Unable to challenge the ruling himself, Anglin encouraged George Frederick Henderson, a prominent Ottawa lawyer, to write a scathing article in the Canadian Bar Review (Toronto). In defending Anglin’s approach, Henderson noted that the Supreme Court was bound by legal precedent, in sharp contrast to the JCPC, which looked to public policy and political expediency. Anglin reluctantly accepted Sankey’s decision, but did his best to limit its application. When the 1931 case Town of Montreal West v. Hough asked the Supreme Court to give the mother of an illegitimate child the right to sue for damages suffered in the death of the child on the basis that society’s attitudes towards such children had changed, Anglin declined to do so. Alluding to Henderson’s article, he stated that “the courts must await the action of the legislature, whose exclusive province it is to determine what should be the law.”
For at least two years Anglin had been unwell. In 1929 he had taken a leave of absence, hoping that a lengthy stay in the Caribbean would restore him to good health, but it did not. That fall King noted that the chief justice was “failing” and had “lost all his brightness.” Over the next three years Anglin applied for and received further leaves. Rumours that he was incapacitated began to circulate. He knew of them, and was sensitive to what he perceived as efforts to oust him in favour of Lyman Duff. In 1932 Governor General Lord Bessborough [Ponsonby*] went on a viceregal tour and designated Duff as his deputy because Anglin was out of the country. When the chief justice returned earlier than expected, he was so upset that he wrote a formal letter of protest, alleging that the governor general had no right to appoint anyone other than himself.
In January 1933 King, now leader of the opposition, wrote in his diary that Anglin could not speak, and predicted that he would not last long. “It is quite sad,” King added, “to see a man give up his life work. Anglin is only 68, – a fine intellect, but too vain.” The government of Prime Minister Richard Bedford Bennett* was legitimately concerned that the chief justice could no longer carry out his duties, and suggested to Anglin that if he did not leave office, an investigation into his capabilities would have to be launched. Faced with that prospect, Anglin submitted his resignation. He died two days after it took effect.
Minister of Justice Hugh Guthrie stated at the time of Frank Anglin’s death that his many judgements would “long stand as landmarks in Canadian jurisprudence.” But this assessment has not been proved accurate. To the extent that Anglin is remembered at all, it is as a hard-working, competent, but unimaginative legal technician. His written opinion in the persons case is one of the most criticized and ridiculed decisions ever made by the Supreme Court. Regrettably, it has become his legacy.
In addition to writing the book noted in the text, Francis Alexander Anglin is the composer of Salve Regina (Saviour, have mercy): solo for mezzo-soprano or baritone (Toronto, 1900) and Ave Maria, infant redeemer: song (Toronto, 1902), as well as the author of several legal articles, including “Mortgagee, mortgagor and assignee of the equity of redemption,” Canadian Law Times (Toronto), 14 (1894): 57–77; “Revival by codicil,” Canadian Law Times, 18 (1898): 25–39, 49–61; “Extra-territorial criminal legislation of Canada,” Canadian Law Times, 19 (1899): 1–19, 38–45; and “The extinguishment of easements,” Canadian Law Times, 20 (1900): 279–93. A complete list of his publications is held in the Anglin file at the DCB offices.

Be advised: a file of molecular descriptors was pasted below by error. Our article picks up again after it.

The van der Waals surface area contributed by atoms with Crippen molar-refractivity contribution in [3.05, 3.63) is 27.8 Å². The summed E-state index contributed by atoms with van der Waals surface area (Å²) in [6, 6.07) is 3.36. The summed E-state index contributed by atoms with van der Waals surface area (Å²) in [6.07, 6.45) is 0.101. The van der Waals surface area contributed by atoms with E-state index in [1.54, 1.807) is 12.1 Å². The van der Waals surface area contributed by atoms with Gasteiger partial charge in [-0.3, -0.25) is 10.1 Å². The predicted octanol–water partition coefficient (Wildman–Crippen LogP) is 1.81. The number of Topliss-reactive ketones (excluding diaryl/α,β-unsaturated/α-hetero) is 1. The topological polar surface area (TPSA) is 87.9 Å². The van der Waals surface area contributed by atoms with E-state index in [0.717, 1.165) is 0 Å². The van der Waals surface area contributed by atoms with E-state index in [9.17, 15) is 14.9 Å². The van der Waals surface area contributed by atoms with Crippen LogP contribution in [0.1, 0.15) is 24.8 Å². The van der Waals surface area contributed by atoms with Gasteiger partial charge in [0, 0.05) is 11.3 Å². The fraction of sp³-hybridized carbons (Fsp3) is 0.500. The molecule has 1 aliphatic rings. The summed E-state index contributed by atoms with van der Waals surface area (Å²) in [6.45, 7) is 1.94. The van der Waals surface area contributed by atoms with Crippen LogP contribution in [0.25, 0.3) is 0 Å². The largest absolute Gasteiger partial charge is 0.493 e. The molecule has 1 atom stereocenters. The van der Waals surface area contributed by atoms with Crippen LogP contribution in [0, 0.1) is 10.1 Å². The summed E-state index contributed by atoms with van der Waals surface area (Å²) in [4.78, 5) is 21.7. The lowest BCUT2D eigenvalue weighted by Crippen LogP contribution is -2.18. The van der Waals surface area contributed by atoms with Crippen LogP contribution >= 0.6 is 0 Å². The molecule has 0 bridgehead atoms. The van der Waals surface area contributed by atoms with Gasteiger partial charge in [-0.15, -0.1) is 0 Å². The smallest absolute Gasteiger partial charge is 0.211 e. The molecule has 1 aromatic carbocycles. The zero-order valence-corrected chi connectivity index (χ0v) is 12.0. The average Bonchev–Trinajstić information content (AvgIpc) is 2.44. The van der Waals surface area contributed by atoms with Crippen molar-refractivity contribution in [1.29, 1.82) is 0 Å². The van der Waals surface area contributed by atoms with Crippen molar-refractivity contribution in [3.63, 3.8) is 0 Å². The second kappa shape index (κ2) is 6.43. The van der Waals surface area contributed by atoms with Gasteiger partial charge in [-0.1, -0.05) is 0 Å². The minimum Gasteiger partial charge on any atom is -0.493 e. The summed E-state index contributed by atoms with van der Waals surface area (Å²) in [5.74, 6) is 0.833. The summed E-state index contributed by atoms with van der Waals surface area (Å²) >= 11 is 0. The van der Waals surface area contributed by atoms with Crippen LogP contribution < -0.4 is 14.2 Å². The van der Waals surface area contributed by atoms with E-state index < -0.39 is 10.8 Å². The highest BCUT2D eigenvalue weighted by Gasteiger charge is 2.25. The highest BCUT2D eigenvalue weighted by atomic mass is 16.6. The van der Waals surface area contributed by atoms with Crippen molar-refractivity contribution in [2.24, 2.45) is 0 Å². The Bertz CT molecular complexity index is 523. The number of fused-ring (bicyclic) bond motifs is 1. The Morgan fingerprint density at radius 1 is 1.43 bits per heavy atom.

LAC, R4923-0-0, Charles Murphy to Emmet J. Mullally, 8 April 1935; R10811-0-X. Law Soc. of Upper Can. Arch. (Toronto), 1-5-1-2 (Convocation fonds, common, barristers’ and benchers rolls); 1-5-5 (Convocation fonds, attorneys rolls 1849–1892 common pleas); PF79 (James Woods Mallon fonds). Globe, 11, 18 Feb., 2 April 1895; 5 May, 3 Nov. 1896; 5 Aug., 14 Oct., 30 Nov. 1898; 10, 16, 23 March 1904; 14 Feb., 3 March 1933. Toronto Daily Star, 21 March, 10 July 1896; 11 Oct. 1897; 5 Feb. 1898; 5 Nov., 27 Dec. 1900; 18 Sept., 27 Oct. 1924; 13 Feb., 4 March 1933. W. M. Baker, Timothy Warren Anglin, 1822–96: Irish Catholic Canadian (Toronto and Buffalo, N.Y., 1977). Robert Brown, The house that Blakes built (Toronto, 1980; copy at the Law Soc. of Upper Can. Arch.). The Canadian law list (Toronto), 1890, 1895, 1900. Canadian men and women of the time (Morgan; 1912). National encyclopedia of Canadian biography, ed. J. E. Middleton and W. S. Downs (2v., Toronto, 1935–37), 1. “Promotion of Mr. Justice Anglin,” Canadian Law Times, 29 (1909): 304. R. J. Sharpe and P. I. McMahon, The persons case: the origins and legacy of the fight for legal personhood (Toronto and Buffalo, 2007). J. G. Snell, “Frank Anglin joins the bench: a study of judicial patronage, 1897–1904,” Osgoode Hall Law Journal (Toronto), 18 (1980): 664–73. J. G. Snell and Frederick Vaughan, The Supreme Court of Canada: history of the institution ([Toronto], 1985). Standard dict. of Canadian biog. (Roberts and Tunnell), vol.1. Supreme Court of Can., The Supreme Court of Canada and its justices, 1875–2000: a commemorative book ([Toronto], 2000). D. R. Williams, Duff: a life in the law (Vancouver, 1984); “Eugene Lafleur,” in his Just lawyers: seven portraits (Toronto, 1995), 18–55.